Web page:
The Dream of Universal Peace


THE eyes of the civilized world are upon The Hague today. In that historic city are gathered together representatives of all the civilized nations of the earth, and their talk is all for peace. There are those in this world who declare that universal peace is a dream that will never come true; that universal peace can never be obtained until human nature undergoes a change; that the dawn of universal peace means the dawn of the millennium. No one believes that universal peace can be secured for many years, perhaps hundreds of years, to come; but no close student of human affairs will have the temerity to deny that the tendency of nations is toward peace. War was once universal, and all nations were at war all the time. To-day war is spasmodic, grows less frequent as the years go by, and each succeeding war is shorter and less disastrous in point of human sacrifice. The decisive battle of to-day would have been classed as a mere skirmish in the war of fifty years ago. Human nature may not be changing to any appreciable degree—indeed, we do not believe that it is—but the era of common sense seems to be dawning, and common sense urges us to do away with war if possible. It may take many weary years to entirely do away with war as a means of settling international misunderstandings, but the time when wars "will be no more" is as sure to come as the sun is to rise upon the morrow.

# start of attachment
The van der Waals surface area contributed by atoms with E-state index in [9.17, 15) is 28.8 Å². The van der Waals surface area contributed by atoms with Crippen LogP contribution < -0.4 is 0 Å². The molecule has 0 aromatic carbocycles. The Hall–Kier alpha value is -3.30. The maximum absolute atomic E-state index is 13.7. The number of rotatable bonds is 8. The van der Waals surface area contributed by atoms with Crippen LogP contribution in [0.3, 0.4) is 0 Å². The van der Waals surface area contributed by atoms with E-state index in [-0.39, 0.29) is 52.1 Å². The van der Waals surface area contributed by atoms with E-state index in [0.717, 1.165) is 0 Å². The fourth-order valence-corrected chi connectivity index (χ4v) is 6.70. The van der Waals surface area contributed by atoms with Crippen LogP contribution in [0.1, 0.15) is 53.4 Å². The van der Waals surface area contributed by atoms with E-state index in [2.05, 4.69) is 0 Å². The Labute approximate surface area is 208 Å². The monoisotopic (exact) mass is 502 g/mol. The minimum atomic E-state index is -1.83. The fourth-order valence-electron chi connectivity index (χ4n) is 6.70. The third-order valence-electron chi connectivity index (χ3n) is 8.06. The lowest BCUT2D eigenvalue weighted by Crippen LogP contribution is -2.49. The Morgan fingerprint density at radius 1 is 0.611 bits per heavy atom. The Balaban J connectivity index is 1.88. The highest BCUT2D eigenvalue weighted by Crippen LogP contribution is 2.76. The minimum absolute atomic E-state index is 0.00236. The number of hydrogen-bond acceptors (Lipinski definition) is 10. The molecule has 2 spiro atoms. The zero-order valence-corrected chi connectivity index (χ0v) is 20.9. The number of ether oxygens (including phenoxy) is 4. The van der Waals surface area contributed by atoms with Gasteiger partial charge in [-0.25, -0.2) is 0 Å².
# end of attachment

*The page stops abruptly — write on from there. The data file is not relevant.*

The conference at The Hague is a long step toward the coveted goal. Fifty years ago such a conference would have been impossible, and ten years ago the suggestion of such a conference would have been greeted with laughter and the suggester suspected of being a dreamer. To-day the Peace Conference is an assured fact. Every lover of humanity hopes that the conference will accomplish a great work.—World-Herald, Omaha, Neb.

From the Religious Press
August 24, 1899

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